MAY 19, 2014


Women voters will be pivotal in North Carolina’s U.S. Senate contest: Hagan’s game plan tries to capitalize on her party’s strength among women voters and gives her campaign a message that it hopes will appeal to women who vote independent as well. Boosting the Democratic turnout in the November mid-term election is crucial for Hagan, and Democratic candidates across the country. Midterms are traditionally low-turnout elections and often hurt the party in power, and this year it’s Hagan’s. Read more here.

Senate Dems’ campaign arm raises $6.3M in April: The Democratic Senatorial Campaign Committee on Monday released a summary of last month’s fundraising and noted that it again had outraised its Republican rival. The Democrats’ committee is debt-free. Read more here.


New plan to get rid of NC’s special superior court judges: Last year state Senate Republicans really wanted to get rid of the 12 special superior court judges who travel the state hearing cases. But the House balked in the face of blowback from the legal community, and in the end it didn’t happen.House Republicans have an alternate plan, though, that comes up with a new way to accomplish the goal: gradually….The bill would eliminate the positions of the judges as each one retires, resigns, has their term expire, is removed or dies.Read more here.

Moral Monday protests return, Senate begins hearing bills:. Senate leaders put four bills on Monday’s calendar, including a measure that would limit what design standards cities can demand of home builders and another bill that would require more reporting by nonprofits that receive state grants. As lawmakers return to work, the Moral Monday coalition of liberal groups protesting policies advanced by the General Assembly will again take up their weekly demonstrations. Read more here.


Bipartisan support for background checks: A majority of likely voters in swing congressional districts and states this year support stricter background checks on gun purchasers, and the support spans both parties, a new POLITICO poll finds. Read more here.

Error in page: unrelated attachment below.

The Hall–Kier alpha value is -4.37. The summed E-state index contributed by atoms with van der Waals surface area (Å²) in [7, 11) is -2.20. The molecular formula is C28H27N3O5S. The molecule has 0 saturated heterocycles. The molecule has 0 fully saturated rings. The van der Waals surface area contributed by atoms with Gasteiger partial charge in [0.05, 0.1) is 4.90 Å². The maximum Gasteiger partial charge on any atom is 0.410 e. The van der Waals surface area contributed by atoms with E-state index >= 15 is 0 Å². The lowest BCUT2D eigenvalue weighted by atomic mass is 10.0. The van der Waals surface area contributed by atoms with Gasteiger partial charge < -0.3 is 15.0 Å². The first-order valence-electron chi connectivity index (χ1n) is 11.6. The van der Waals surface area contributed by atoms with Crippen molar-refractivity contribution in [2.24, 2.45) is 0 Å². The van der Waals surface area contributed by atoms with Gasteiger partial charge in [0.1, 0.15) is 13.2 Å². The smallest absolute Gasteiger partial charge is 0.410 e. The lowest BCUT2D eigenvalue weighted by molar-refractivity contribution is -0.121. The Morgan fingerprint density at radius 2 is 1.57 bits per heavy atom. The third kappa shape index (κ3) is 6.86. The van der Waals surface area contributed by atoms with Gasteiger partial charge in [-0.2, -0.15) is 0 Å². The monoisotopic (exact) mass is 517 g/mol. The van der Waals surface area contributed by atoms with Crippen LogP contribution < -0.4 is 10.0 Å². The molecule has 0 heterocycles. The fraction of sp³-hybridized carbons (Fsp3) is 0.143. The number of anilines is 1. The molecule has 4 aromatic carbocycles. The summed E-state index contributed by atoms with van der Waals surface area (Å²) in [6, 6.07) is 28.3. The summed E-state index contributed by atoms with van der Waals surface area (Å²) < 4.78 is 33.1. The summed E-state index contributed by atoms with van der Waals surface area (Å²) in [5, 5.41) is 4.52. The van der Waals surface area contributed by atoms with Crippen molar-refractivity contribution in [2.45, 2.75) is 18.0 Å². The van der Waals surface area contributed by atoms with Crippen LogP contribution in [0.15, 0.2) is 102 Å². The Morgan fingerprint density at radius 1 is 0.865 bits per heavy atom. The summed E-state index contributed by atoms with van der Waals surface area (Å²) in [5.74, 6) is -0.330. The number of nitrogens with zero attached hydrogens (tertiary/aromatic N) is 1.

Boehner’s big reform decision: Republican and Democratic advocates see one final, long-shot chance to pass immigration reform this summer, and its fate rests with a Speaker stuck between his party’s resistance and his search for a career-defining legacy. Obama said last week that Republicans have “two to three months” to take action. It is widely believed that if the House takes no action, the president, under pressure from liberal activists, will issue an executive order in August to slow or halt deportations of illegal immigrants. Read more here.

The right starts to fold on Obamacare: How conservative governors are suddenly coming around: With a series of GOP leaders taking federal funds to provide healthcare, the politics of Obamacare have transformed.It’s fair to say that Indiana Gov. Mike Pence has thrown Obamacare politics for a considerable loop. Pence, a staunch conservative and opponent of the Affordable Care Act, plans to use money made available by the ACA to expand Indiana’s program for insuring low-income residents. Read more here.


Fracking: Lee County at epicenter of NC’s gas drilling: But what is certain is that Lee County will be at the center of this new industry, which has transformed other rural communities across the U.S. with sudden wealth from landowner royalties, new jobs and millions in new revenue for local governments. Yet with those promises of economic revival come risks. And even some in Lee County who stand to reap the most from drilling fear the consequences of gambling with uncertain odds. Read more here.

Long-running Asheville water dispute now in court:Asheville is suing after North Carolina lawmakers approved a bill last year that moves the assets of the Asheville water department to a regional authority that already handles sewage in the area. Gov. Pat McCrory allowed the bill to become law without his signature because he wanted the issue to be heard by a judge. Read more here.

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